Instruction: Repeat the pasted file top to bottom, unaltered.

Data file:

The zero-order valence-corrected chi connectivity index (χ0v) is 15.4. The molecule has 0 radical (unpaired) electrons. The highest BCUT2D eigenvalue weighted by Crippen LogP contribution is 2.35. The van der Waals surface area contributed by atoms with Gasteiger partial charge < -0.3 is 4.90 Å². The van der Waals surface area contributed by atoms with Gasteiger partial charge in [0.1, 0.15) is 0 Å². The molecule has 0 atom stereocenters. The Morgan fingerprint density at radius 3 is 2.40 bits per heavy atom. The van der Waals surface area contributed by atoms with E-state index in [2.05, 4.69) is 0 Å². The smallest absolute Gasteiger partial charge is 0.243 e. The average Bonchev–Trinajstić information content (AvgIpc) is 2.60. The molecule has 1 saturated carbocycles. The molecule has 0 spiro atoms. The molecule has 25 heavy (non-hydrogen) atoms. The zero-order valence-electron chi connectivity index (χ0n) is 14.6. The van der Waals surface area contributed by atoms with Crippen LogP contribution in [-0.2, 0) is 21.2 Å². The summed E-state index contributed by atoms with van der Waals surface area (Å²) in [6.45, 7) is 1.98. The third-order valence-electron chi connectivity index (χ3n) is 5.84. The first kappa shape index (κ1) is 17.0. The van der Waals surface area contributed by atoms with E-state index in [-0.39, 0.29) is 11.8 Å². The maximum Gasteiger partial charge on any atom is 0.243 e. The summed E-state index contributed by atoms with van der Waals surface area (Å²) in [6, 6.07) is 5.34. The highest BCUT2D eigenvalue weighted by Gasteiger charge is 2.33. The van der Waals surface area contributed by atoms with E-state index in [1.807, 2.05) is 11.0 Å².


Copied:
The zero-order valence-corrected chi connectivity index (χ0v) is 15.4. The molecule has 0 radical (unpaired) electrons. The highest BCUT2D eigenvalue weighted by Crippen LogP contribution is 2.35. The van der Waals surface area contributed by atoms with Gasteiger partial charge < -0.3 is 4.90 Å². The van der Waals surface area contributed by atoms with Gasteiger partial charge in [0.1, 0.15) is 0 Å². The molecule has 0 atom stereocenters. The Morgan fingerprint density at radius 3 is 2.40 bits per heavy atom. The van der Waals surface area contributed by atoms with E-state index in [2.05, 4.69) is 0 Å². The smallest absolute Gasteiger partial charge is 0.243 e. The average Bonchev–Trinajstić information content (AvgIpc) is 2.60. The molecule has 1 saturated carbocycles. The molecule has 0 spiro atoms. The molecule has 25 heavy (non-hydrogen) atoms. The zero-order valence-electron chi connectivity index (χ0n) is 14.6. The van der Waals surface area contributed by atoms with Crippen LogP contribution in [-0.2, 0) is 21.2 Å². The summed E-state index contributed by atoms with van der Waals surface area (Å²) in [6.45, 7) is 1.98. The third-order valence-electron chi connectivity index (χ3n) is 5.84. The first kappa shape index (κ1) is 17.0. The van der Waals surface area contributed by atoms with E-state index in [-0.39, 0.29) is 11.8 Å². The maximum Gasteiger partial charge on any atom is 0.243 e. The summed E-state index contributed by atoms with van der Waals surface area (Å²) in [6, 6.07) is 5.34. The highest BCUT2D eigenvalue weighted by Gasteiger charge is 2.33. The van der Waals surface area contributed by atoms with E-state index in [1.807, 2.05) is 11.0 Å².